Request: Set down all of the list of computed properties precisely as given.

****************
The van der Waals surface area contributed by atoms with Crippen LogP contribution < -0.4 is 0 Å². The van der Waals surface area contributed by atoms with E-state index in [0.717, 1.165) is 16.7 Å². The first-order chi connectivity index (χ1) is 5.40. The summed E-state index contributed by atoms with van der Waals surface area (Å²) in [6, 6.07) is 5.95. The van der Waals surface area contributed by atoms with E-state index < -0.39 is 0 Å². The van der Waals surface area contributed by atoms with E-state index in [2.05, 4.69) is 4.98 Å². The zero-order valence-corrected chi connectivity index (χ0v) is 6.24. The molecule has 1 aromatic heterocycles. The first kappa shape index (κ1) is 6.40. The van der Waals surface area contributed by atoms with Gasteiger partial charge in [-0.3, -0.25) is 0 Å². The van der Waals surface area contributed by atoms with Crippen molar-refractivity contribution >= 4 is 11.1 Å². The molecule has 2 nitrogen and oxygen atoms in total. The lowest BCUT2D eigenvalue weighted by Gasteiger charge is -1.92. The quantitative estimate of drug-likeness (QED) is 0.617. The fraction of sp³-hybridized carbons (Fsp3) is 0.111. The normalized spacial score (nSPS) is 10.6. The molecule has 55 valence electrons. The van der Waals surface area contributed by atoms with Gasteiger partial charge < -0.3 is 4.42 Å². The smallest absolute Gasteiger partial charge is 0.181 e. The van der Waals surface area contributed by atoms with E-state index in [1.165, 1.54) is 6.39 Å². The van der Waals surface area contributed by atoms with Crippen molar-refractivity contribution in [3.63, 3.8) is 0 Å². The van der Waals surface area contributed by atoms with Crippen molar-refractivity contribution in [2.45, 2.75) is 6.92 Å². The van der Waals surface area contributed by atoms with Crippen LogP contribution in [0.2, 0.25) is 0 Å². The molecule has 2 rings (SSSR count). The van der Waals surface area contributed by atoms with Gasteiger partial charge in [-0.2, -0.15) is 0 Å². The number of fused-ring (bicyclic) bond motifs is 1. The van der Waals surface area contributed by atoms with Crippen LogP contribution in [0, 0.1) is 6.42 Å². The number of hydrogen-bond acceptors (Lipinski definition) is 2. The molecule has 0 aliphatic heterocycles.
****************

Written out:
The van der Waals surface area contributed by atoms with Crippen LogP contribution < -0.4 is 0 Å². The van der Waals surface area contributed by atoms with E-state index in [0.717, 1.165) is 16.7 Å². The first-order chi connectivity index (χ1) is 5.40. The summed E-state index contributed by atoms with van der Waals surface area (Å²) in [6, 6.07) is 5.95. The van der Waals surface area contributed by atoms with E-state index < -0.39 is 0 Å². The van der Waals surface area contributed by atoms with E-state index in [2.05, 4.69) is 4.98 Å². The zero-order valence-corrected chi connectivity index (χ0v) is 6.24. The molecule has 1 aromatic heterocycles. The first kappa shape index (κ1) is 6.40. The van der Waals surface area contributed by atoms with Gasteiger partial charge in [-0.3, -0.25) is 0 Å². The van der Waals surface area contributed by atoms with Crippen molar-refractivity contribution >= 4 is 11.1 Å². The molecule has 2 nitrogen and oxygen atoms in total. The lowest BCUT2D eigenvalue weighted by Gasteiger charge is -1.92. The quantitative estimate of drug-likeness (QED) is 0.617. The fraction of sp³-hybridized carbons (Fsp3) is 0.111. The normalized spacial score (nSPS) is 10.6. The molecule has 55 valence electrons. The van der Waals surface area contributed by atoms with Gasteiger partial charge < -0.3 is 4.42 Å². The smallest absolute Gasteiger partial charge is 0.181 e. The van der Waals surface area contributed by atoms with E-state index in [1.165, 1.54) is 6.39 Å². The van der Waals surface area contributed by atoms with Crippen molar-refractivity contribution in [3.63, 3.8) is 0 Å². The van der Waals surface area contributed by atoms with Crippen molar-refractivity contribution in [2.45, 2.75) is 6.92 Å². The van der Waals surface area contributed by atoms with Crippen LogP contribution in [0.2, 0.25) is 0 Å². The molecule has 2 rings (SSSR count). The van der Waals surface area contributed by atoms with Gasteiger partial charge in [-0.2, -0.15) is 0 Å². The number of fused-ring (bicyclic) bond motifs is 1. The van der Waals surface area contributed by atoms with Crippen LogP contribution in [0, 0.1) is 6.42 Å². The number of hydrogen-bond acceptors (Lipinski definition) is 2. The molecule has 0 aliphatic heterocycles.